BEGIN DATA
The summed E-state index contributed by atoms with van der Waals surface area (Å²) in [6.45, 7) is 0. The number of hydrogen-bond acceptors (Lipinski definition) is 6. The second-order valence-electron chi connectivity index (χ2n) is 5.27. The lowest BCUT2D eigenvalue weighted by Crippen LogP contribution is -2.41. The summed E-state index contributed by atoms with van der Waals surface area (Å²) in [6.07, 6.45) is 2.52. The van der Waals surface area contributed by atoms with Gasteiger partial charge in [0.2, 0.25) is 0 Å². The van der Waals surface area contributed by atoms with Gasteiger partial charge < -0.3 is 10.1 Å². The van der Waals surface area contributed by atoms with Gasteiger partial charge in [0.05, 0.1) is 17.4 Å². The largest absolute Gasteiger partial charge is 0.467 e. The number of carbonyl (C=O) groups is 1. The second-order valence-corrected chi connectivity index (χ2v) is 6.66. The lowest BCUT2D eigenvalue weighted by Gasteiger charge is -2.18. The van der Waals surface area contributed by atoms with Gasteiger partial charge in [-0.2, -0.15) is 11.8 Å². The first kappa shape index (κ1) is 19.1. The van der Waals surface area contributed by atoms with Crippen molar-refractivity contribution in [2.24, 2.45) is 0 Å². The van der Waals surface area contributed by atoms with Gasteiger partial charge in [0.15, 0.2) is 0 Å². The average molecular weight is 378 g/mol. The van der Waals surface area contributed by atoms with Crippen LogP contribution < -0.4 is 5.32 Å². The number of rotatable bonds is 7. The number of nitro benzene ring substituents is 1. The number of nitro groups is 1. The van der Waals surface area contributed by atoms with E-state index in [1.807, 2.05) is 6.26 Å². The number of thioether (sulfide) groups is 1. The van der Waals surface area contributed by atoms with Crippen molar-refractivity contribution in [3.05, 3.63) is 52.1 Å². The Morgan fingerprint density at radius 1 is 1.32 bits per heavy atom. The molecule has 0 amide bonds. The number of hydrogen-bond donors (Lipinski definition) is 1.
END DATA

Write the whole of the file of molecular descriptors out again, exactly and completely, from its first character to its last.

The summed E-state index contributed by atoms with van der Waals surface area (Å²) in [6.45, 7) is 0. The number of hydrogen-bond acceptors (Lipinski definition) is 6. The second-order valence-electron chi connectivity index (χ2n) is 5.27. The lowest BCUT2D eigenvalue weighted by Crippen LogP contribution is -2.41. The summed E-state index contributed by atoms with van der Waals surface area (Å²) in [6.07, 6.45) is 2.52. The van der Waals surface area contributed by atoms with Gasteiger partial charge in [0.2, 0.25) is 0 Å². The van der Waals surface area contributed by atoms with Gasteiger partial charge < -0.3 is 10.1 Å². The van der Waals surface area contributed by atoms with Gasteiger partial charge in [0.05, 0.1) is 17.4 Å². The largest absolute Gasteiger partial charge is 0.467 e. The number of carbonyl (C=O) groups is 1. The second-order valence-corrected chi connectivity index (χ2v) is 6.66. The lowest BCUT2D eigenvalue weighted by Gasteiger charge is -2.18. The van der Waals surface area contributed by atoms with Gasteiger partial charge in [-0.2, -0.15) is 11.8 Å². The first kappa shape index (κ1) is 19.1. The van der Waals surface area contributed by atoms with Crippen molar-refractivity contribution in [2.24, 2.45) is 0 Å². The van der Waals surface area contributed by atoms with Gasteiger partial charge in [0.15, 0.2) is 0 Å². The average molecular weight is 378 g/mol. The van der Waals surface area contributed by atoms with Crippen LogP contribution < -0.4 is 5.32 Å². The number of rotatable bonds is 7. The number of nitro benzene ring substituents is 1. The number of nitro groups is 1. The van der Waals surface area contributed by atoms with E-state index in [1.807, 2.05) is 6.26 Å². The number of thioether (sulfide) groups is 1. The van der Waals surface area contributed by atoms with Crippen molar-refractivity contribution in [3.05, 3.63) is 52.1 Å². The Morgan fingerprint density at radius 1 is 1.32 bits per heavy atom. The molecule has 0 amide bonds. The number of hydrogen-bond donors (Lipinski definition) is 1.